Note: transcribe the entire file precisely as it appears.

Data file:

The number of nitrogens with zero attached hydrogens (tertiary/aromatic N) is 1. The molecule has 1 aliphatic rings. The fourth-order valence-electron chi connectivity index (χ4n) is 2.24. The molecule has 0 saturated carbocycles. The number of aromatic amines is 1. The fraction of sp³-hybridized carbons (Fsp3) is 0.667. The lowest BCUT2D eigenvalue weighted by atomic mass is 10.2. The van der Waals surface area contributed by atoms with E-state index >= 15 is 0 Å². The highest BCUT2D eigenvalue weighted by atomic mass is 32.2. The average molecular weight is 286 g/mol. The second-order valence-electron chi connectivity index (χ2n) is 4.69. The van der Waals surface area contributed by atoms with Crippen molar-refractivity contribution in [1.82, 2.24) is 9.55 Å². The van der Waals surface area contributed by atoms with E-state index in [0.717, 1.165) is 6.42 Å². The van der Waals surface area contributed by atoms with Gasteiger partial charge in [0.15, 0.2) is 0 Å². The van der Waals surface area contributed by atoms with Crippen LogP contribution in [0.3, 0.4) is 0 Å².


The number of nitrogens with zero attached hydrogens (tertiary/aromatic N) is 1. The molecule has 1 aliphatic rings. The fourth-order valence-electron chi connectivity index (χ4n) is 2.24. The molecule has 0 saturated carbocycles. The number of aromatic amines is 1. The fraction of sp³-hybridized carbons (Fsp3) is 0.667. The lowest BCUT2D eigenvalue weighted by atomic mass is 10.2. The van der Waals surface area contributed by atoms with E-state index >= 15 is 0 Å². The highest BCUT2D eigenvalue weighted by atomic mass is 32.2. The average molecular weight is 286 g/mol. The second-order valence-electron chi connectivity index (χ2n) is 4.69. The van der Waals surface area contributed by atoms with Crippen molar-refractivity contribution in [1.82, 2.24) is 9.55 Å². The van der Waals surface area contributed by atoms with E-state index in [0.717, 1.165) is 6.42 Å². The van der Waals surface area contributed by atoms with Gasteiger partial charge in [0.15, 0.2) is 0 Å². The van der Waals surface area contributed by atoms with Crippen LogP contribution in [0.3, 0.4) is 0 Å².